Jay-Z, T Magazine

T The New York Times Style Magazine

For Jay-Z and Beyoncé, pressing play was far from easy. 

Music's star couple famously did not shy away from addressing their personal strife when they released back-to-back albums between 2016 and 2017. Through the songstress' April 2016 sixth studio album, Lemonade, the mother of three honed in on topics of infidelity, marital turmoil and identity. "I'll always be committed. I been focused. I always paid attention, been devoted. Tell me, what did I do wrong?" she asked in the track, "Love Drought."

Meanwhile, her famous husband followed with 4:44 more than a year later in June, containing what many suspected to be responses to some of his wife's musical messages. "And if my children knew / I don't even know what I would do / If they ain't look at me the same / I would probably die with all the shame / 'You did what with who?' / What good is a ménage à trois when you have a soulmate? / 'You risked that for Blue?'" he rapped in his title track, "4:44," some of several lines in which he seemingly addressed his own adultery. 

Beyonce, Jay-Z, Met Gala 2015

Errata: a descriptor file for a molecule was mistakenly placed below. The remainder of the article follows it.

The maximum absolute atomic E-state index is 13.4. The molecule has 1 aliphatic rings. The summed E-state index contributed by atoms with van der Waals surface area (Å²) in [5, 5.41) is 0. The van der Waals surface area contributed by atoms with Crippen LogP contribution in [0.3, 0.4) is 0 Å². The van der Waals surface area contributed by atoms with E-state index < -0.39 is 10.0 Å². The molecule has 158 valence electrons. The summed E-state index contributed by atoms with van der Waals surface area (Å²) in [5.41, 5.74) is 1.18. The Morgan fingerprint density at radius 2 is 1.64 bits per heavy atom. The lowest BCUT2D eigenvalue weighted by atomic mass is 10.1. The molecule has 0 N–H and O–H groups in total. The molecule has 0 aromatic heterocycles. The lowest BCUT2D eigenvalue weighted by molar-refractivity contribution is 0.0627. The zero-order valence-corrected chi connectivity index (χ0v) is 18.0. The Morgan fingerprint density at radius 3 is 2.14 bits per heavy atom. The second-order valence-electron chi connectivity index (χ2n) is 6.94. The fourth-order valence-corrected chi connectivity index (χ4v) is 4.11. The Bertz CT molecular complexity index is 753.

Dimitrios Kambouris/Getty Images

While fans imagined the kind of impact their joint musical unloading must have had on their relationship, Jay-Z addressed those questions during a recent sit-down with Dean Baquet for T, The New York Times Style Magazine. As the rapper explained, the process initially was a therapeutic joint venture.  

"We were using our art almost like a therapy session. And we started making music together...and then the music she was making at that time was further along. So, her album came out as opposed to the joint album that we were working on," the Grammy nominee shared. "Um, we still have a lot of that music. And this is what it became. There was never a point where it was like, 'I'm making this album.' I was right there the entire time."

Beyonce, Jay-Z

Getty Images

Nevertheless, the results were painful. When asked about their reactions to each other's work and whether it caused them pain, Jay-Z replied, "Of course. And both very, very uncomfortable, but...the best place in the, you know, hurricane is like in the middle of it."

As he added, "We were sitting in the eye of that hurricane."

However, out of sensitivity to the victims of recent hurricanes, the rapper adjusted his metaphor. "The best place is right in the middle of the pain," he clarified to the magazine. "And that's where we were sitting. And it was uncomfortable. And we had a lot of conversations. You know. [I was] really proud of the music she made, and she was really proud of the art I released." 

While he acknowledged many "walk away" when faced with the pain they caused someone, that doesn't appear to be the case for the couple, who recently welcomed twins, Rumi and Sir Carter.  

"At the end of the day we really have a healthy respect for one another's craft," Jay-Z noted to Baquet. "I think she's amazing."

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